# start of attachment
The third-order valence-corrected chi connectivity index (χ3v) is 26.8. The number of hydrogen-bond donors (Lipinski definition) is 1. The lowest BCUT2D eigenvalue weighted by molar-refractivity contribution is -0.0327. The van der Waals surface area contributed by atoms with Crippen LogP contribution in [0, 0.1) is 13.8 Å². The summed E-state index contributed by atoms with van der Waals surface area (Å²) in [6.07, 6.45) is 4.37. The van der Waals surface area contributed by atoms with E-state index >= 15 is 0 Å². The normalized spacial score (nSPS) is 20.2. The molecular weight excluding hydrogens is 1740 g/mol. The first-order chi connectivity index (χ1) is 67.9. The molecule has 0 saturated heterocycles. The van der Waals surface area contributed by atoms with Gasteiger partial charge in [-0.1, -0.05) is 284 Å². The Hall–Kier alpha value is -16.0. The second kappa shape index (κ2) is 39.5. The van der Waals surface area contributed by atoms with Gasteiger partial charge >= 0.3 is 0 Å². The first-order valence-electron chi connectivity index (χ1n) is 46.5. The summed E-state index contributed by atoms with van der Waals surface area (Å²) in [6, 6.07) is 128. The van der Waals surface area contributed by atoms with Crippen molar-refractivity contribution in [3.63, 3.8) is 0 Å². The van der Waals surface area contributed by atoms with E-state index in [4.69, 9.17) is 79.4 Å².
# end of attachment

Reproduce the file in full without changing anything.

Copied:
The third-order valence-corrected chi connectivity index (χ3v) is 26.8. The number of hydrogen-bond donors (Lipinski definition) is 1. The lowest BCUT2D eigenvalue weighted by molar-refractivity contribution is -0.0327. The van der Waals surface area contributed by atoms with Crippen LogP contribution in [0, 0.1) is 13.8 Å². The summed E-state index contributed by atoms with van der Waals surface area (Å²) in [6.07, 6.45) is 4.37. The van der Waals surface area contributed by atoms with E-state index >= 15 is 0 Å². The normalized spacial score (nSPS) is 20.2. The molecular weight excluding hydrogens is 1740 g/mol. The first-order chi connectivity index (χ1) is 67.9. The molecule has 0 saturated heterocycles. The van der Waals surface area contributed by atoms with Gasteiger partial charge in [-0.1, -0.05) is 284 Å². The Hall–Kier alpha value is -16.0. The second kappa shape index (κ2) is 39.5. The van der Waals surface area contributed by atoms with Gasteiger partial charge >= 0.3 is 0 Å². The first-order valence-electron chi connectivity index (χ1n) is 46.5. The summed E-state index contributed by atoms with van der Waals surface area (Å²) in [6, 6.07) is 128. The van der Waals surface area contributed by atoms with Crippen molar-refractivity contribution in [3.63, 3.8) is 0 Å². The van der Waals surface area contributed by atoms with E-state index in [4.69, 9.17) is 79.4 Å².